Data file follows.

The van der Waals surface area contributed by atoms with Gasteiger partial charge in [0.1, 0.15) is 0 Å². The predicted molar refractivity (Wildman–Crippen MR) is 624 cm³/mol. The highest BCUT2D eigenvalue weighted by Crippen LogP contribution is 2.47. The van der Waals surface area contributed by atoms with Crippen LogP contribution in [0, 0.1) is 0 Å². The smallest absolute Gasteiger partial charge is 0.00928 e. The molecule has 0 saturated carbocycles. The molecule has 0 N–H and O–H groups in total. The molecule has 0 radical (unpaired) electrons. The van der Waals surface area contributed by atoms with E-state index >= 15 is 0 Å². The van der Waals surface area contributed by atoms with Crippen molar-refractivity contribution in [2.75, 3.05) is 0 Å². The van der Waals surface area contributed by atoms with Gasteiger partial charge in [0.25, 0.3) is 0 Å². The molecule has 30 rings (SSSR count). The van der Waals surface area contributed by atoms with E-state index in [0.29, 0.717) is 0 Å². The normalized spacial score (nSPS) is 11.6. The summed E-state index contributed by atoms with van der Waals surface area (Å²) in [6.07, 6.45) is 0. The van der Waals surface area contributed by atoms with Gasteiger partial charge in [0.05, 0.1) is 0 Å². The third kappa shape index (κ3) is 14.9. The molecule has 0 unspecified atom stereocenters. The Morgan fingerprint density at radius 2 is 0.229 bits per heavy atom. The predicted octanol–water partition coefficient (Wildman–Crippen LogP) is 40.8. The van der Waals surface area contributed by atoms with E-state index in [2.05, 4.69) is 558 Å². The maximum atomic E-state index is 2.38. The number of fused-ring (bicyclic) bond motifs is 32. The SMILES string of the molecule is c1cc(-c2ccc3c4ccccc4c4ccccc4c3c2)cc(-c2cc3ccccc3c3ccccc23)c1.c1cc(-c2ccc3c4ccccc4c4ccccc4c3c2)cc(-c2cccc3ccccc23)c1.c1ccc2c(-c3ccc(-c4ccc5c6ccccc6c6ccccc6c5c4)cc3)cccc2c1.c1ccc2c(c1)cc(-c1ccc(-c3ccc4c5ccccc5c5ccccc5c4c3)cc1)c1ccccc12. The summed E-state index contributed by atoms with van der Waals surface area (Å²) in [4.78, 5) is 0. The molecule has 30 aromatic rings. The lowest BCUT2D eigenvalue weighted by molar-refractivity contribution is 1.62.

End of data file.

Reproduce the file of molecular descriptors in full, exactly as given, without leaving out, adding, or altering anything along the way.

The van der Waals surface area contributed by atoms with Gasteiger partial charge in [0.1, 0.15) is 0 Å². The predicted molar refractivity (Wildman–Crippen MR) is 624 cm³/mol. The highest BCUT2D eigenvalue weighted by Crippen LogP contribution is 2.47. The van der Waals surface area contributed by atoms with Crippen LogP contribution in [0, 0.1) is 0 Å². The smallest absolute Gasteiger partial charge is 0.00928 e. The molecule has 0 saturated carbocycles. The molecule has 0 N–H and O–H groups in total. The molecule has 0 radical (unpaired) electrons. The van der Waals surface area contributed by atoms with E-state index >= 15 is 0 Å². The van der Waals surface area contributed by atoms with Crippen molar-refractivity contribution in [2.75, 3.05) is 0 Å². The van der Waals surface area contributed by atoms with Gasteiger partial charge in [0.25, 0.3) is 0 Å². The molecule has 30 rings (SSSR count). The van der Waals surface area contributed by atoms with E-state index in [0.29, 0.717) is 0 Å². The normalized spacial score (nSPS) is 11.6. The summed E-state index contributed by atoms with van der Waals surface area (Å²) in [6.07, 6.45) is 0. The van der Waals surface area contributed by atoms with Gasteiger partial charge in [0.05, 0.1) is 0 Å². The third kappa shape index (κ3) is 14.9. The molecule has 0 unspecified atom stereocenters. The Morgan fingerprint density at radius 2 is 0.229 bits per heavy atom. The predicted octanol–water partition coefficient (Wildman–Crippen LogP) is 40.8. The van der Waals surface area contributed by atoms with E-state index in [2.05, 4.69) is 558 Å². The maximum atomic E-state index is 2.38. The number of fused-ring (bicyclic) bond motifs is 32. The SMILES string of the molecule is c1cc(-c2ccc3c4ccccc4c4ccccc4c3c2)cc(-c2cc3ccccc3c3ccccc23)c1.c1cc(-c2ccc3c4ccccc4c4ccccc4c3c2)cc(-c2cccc3ccccc23)c1.c1ccc2c(-c3ccc(-c4ccc5c6ccccc6c6ccccc6c5c4)cc3)cccc2c1.c1ccc2c(c1)cc(-c1ccc(-c3ccc4c5ccccc5c5ccccc5c4c3)cc1)c1ccccc12. The summed E-state index contributed by atoms with van der Waals surface area (Å²) in [4.78, 5) is 0. The molecule has 30 aromatic rings. The lowest BCUT2D eigenvalue weighted by molar-refractivity contribution is 1.62.